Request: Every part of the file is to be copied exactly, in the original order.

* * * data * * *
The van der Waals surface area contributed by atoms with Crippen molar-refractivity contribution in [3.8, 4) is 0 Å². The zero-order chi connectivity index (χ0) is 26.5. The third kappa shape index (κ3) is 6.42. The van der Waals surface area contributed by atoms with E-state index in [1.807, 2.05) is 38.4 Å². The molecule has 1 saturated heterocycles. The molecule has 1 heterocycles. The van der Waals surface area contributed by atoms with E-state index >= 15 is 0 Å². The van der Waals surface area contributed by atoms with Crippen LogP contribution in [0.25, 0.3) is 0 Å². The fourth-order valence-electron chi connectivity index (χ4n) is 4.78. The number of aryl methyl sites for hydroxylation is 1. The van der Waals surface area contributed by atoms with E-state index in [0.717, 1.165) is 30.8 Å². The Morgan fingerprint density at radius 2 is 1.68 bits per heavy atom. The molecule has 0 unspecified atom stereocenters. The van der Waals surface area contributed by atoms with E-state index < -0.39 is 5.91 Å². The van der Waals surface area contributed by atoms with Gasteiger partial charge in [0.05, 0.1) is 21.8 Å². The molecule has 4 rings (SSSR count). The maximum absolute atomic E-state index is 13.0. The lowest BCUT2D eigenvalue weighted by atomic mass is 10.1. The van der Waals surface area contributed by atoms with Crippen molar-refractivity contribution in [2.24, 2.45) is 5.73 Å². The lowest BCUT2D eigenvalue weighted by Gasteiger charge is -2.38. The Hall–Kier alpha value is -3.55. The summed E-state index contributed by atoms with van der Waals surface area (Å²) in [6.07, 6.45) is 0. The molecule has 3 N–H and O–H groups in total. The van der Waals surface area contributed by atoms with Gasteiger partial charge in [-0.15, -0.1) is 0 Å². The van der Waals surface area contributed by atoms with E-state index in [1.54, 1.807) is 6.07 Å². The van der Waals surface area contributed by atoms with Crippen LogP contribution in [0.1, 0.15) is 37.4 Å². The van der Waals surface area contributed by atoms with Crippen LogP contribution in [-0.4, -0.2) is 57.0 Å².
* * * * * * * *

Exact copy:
The van der Waals surface area contributed by atoms with Crippen molar-refractivity contribution in [3.8, 4) is 0 Å². The zero-order chi connectivity index (χ0) is 26.5. The third kappa shape index (κ3) is 6.42. The van der Waals surface area contributed by atoms with E-state index in [1.807, 2.05) is 38.4 Å². The molecule has 1 saturated heterocycles. The molecule has 1 heterocycles. The van der Waals surface area contributed by atoms with E-state index >= 15 is 0 Å². The van der Waals surface area contributed by atoms with Crippen LogP contribution in [0.25, 0.3) is 0 Å². The fourth-order valence-electron chi connectivity index (χ4n) is 4.78. The number of aryl methyl sites for hydroxylation is 1. The van der Waals surface area contributed by atoms with E-state index in [0.717, 1.165) is 30.8 Å². The Morgan fingerprint density at radius 2 is 1.68 bits per heavy atom. The molecule has 0 unspecified atom stereocenters. The van der Waals surface area contributed by atoms with E-state index < -0.39 is 5.91 Å². The van der Waals surface area contributed by atoms with Gasteiger partial charge in [0.05, 0.1) is 21.8 Å². The molecule has 4 rings (SSSR count). The maximum absolute atomic E-state index is 13.0. The lowest BCUT2D eigenvalue weighted by atomic mass is 10.1. The van der Waals surface area contributed by atoms with Crippen molar-refractivity contribution in [2.24, 2.45) is 5.73 Å². The lowest BCUT2D eigenvalue weighted by Gasteiger charge is -2.38. The Hall–Kier alpha value is -3.55. The summed E-state index contributed by atoms with van der Waals surface area (Å²) in [6.07, 6.45) is 0. The molecule has 3 N–H and O–H groups in total. The van der Waals surface area contributed by atoms with Gasteiger partial charge in [-0.15, -0.1) is 0 Å². The van der Waals surface area contributed by atoms with E-state index in [1.54, 1.807) is 6.07 Å². The van der Waals surface area contributed by atoms with Crippen LogP contribution in [0.1, 0.15) is 37.4 Å². The van der Waals surface area contributed by atoms with Crippen LogP contribution in [-0.4, -0.2) is 57.0 Å².